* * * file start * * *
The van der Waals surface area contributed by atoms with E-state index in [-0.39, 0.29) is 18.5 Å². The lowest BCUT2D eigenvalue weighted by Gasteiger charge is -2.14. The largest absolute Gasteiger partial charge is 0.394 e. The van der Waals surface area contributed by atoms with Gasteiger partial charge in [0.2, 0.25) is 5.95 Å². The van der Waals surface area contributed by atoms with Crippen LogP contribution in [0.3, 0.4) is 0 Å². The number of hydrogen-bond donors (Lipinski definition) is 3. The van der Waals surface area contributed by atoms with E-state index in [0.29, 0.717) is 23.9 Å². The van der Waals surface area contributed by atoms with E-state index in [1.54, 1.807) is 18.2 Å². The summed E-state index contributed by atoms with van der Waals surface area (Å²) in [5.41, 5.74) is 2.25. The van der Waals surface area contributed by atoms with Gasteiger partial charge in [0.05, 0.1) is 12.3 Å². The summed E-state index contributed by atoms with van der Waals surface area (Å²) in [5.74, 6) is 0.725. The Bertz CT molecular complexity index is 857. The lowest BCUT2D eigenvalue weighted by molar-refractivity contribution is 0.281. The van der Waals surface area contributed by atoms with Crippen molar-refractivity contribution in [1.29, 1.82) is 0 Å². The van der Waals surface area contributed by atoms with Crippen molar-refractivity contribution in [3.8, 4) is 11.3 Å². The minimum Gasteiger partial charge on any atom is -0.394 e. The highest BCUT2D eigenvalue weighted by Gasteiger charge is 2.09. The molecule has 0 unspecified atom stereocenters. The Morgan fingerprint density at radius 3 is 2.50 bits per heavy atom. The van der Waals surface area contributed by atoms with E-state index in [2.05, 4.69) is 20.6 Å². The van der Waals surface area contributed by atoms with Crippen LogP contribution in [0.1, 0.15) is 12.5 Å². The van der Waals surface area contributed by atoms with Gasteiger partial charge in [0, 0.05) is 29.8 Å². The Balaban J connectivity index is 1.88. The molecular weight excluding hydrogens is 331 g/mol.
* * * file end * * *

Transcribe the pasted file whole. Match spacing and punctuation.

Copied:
The van der Waals surface area contributed by atoms with E-state index in [-0.39, 0.29) is 18.5 Å². The lowest BCUT2D eigenvalue weighted by Gasteiger charge is -2.14. The largest absolute Gasteiger partial charge is 0.394 e. The van der Waals surface area contributed by atoms with Gasteiger partial charge in [0.2, 0.25) is 5.95 Å². The van der Waals surface area contributed by atoms with Crippen LogP contribution in [0.3, 0.4) is 0 Å². The number of hydrogen-bond donors (Lipinski definition) is 3. The van der Waals surface area contributed by atoms with E-state index in [0.29, 0.717) is 23.9 Å². The van der Waals surface area contributed by atoms with E-state index in [1.54, 1.807) is 18.2 Å². The summed E-state index contributed by atoms with van der Waals surface area (Å²) in [5.41, 5.74) is 2.25. The van der Waals surface area contributed by atoms with Gasteiger partial charge in [0.05, 0.1) is 12.3 Å². The summed E-state index contributed by atoms with van der Waals surface area (Å²) in [5.74, 6) is 0.725. The Bertz CT molecular complexity index is 857. The lowest BCUT2D eigenvalue weighted by molar-refractivity contribution is 0.281. The van der Waals surface area contributed by atoms with Crippen molar-refractivity contribution in [1.29, 1.82) is 0 Å². The van der Waals surface area contributed by atoms with Crippen molar-refractivity contribution in [3.8, 4) is 11.3 Å². The minimum Gasteiger partial charge on any atom is -0.394 e. The highest BCUT2D eigenvalue weighted by Gasteiger charge is 2.09. The molecule has 0 unspecified atom stereocenters. The Morgan fingerprint density at radius 3 is 2.50 bits per heavy atom. The van der Waals surface area contributed by atoms with E-state index in [2.05, 4.69) is 20.6 Å². The van der Waals surface area contributed by atoms with Crippen LogP contribution in [0.1, 0.15) is 12.5 Å². The van der Waals surface area contributed by atoms with Gasteiger partial charge in [0, 0.05) is 29.8 Å². The Balaban J connectivity index is 1.88. The molecular weight excluding hydrogens is 331 g/mol.